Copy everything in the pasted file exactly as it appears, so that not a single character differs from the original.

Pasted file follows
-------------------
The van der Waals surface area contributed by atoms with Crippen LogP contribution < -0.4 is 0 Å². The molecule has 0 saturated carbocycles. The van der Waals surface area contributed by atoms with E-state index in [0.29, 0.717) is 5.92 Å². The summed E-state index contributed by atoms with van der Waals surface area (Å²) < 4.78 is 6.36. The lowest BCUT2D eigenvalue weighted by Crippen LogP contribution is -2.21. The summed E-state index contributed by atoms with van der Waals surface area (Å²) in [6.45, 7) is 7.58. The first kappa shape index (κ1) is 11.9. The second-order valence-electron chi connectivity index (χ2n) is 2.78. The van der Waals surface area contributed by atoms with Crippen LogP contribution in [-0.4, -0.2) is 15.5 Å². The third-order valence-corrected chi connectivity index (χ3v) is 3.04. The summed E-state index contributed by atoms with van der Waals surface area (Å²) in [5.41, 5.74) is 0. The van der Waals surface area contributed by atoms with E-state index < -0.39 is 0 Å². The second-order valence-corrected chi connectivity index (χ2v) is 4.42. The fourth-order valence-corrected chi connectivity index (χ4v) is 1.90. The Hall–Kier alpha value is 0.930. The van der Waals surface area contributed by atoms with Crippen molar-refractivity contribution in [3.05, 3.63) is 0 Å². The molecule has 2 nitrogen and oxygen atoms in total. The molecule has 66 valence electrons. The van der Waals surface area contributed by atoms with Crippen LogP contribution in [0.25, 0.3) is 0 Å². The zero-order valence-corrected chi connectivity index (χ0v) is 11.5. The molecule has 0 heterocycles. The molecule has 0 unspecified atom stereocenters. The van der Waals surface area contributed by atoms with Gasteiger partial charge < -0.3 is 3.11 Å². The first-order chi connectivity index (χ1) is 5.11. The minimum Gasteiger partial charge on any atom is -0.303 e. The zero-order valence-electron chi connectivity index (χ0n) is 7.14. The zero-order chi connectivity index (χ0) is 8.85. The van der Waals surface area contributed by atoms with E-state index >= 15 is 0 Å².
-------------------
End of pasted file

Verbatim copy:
The van der Waals surface area contributed by atoms with Crippen LogP contribution < -0.4 is 0 Å². The molecule has 0 saturated carbocycles. The van der Waals surface area contributed by atoms with E-state index in [0.29, 0.717) is 5.92 Å². The summed E-state index contributed by atoms with van der Waals surface area (Å²) < 4.78 is 6.36. The lowest BCUT2D eigenvalue weighted by Crippen LogP contribution is -2.21. The summed E-state index contributed by atoms with van der Waals surface area (Å²) in [6.45, 7) is 7.58. The first kappa shape index (κ1) is 11.9. The second-order valence-electron chi connectivity index (χ2n) is 2.78. The van der Waals surface area contributed by atoms with Crippen LogP contribution in [-0.4, -0.2) is 15.5 Å². The third-order valence-corrected chi connectivity index (χ3v) is 3.04. The summed E-state index contributed by atoms with van der Waals surface area (Å²) in [5.41, 5.74) is 0. The van der Waals surface area contributed by atoms with E-state index < -0.39 is 0 Å². The second-order valence-corrected chi connectivity index (χ2v) is 4.42. The fourth-order valence-corrected chi connectivity index (χ4v) is 1.90. The Hall–Kier alpha value is 0.930. The van der Waals surface area contributed by atoms with Crippen molar-refractivity contribution in [3.05, 3.63) is 0 Å². The molecule has 2 nitrogen and oxygen atoms in total. The molecule has 66 valence electrons. The van der Waals surface area contributed by atoms with Crippen LogP contribution in [0.25, 0.3) is 0 Å². The zero-order valence-corrected chi connectivity index (χ0v) is 11.5. The molecule has 0 heterocycles. The molecule has 0 unspecified atom stereocenters. The van der Waals surface area contributed by atoms with Gasteiger partial charge < -0.3 is 3.11 Å². The first-order chi connectivity index (χ1) is 5.11. The minimum Gasteiger partial charge on any atom is -0.303 e. The zero-order valence-electron chi connectivity index (χ0n) is 7.14. The zero-order chi connectivity index (χ0) is 8.85. The van der Waals surface area contributed by atoms with E-state index >= 15 is 0 Å².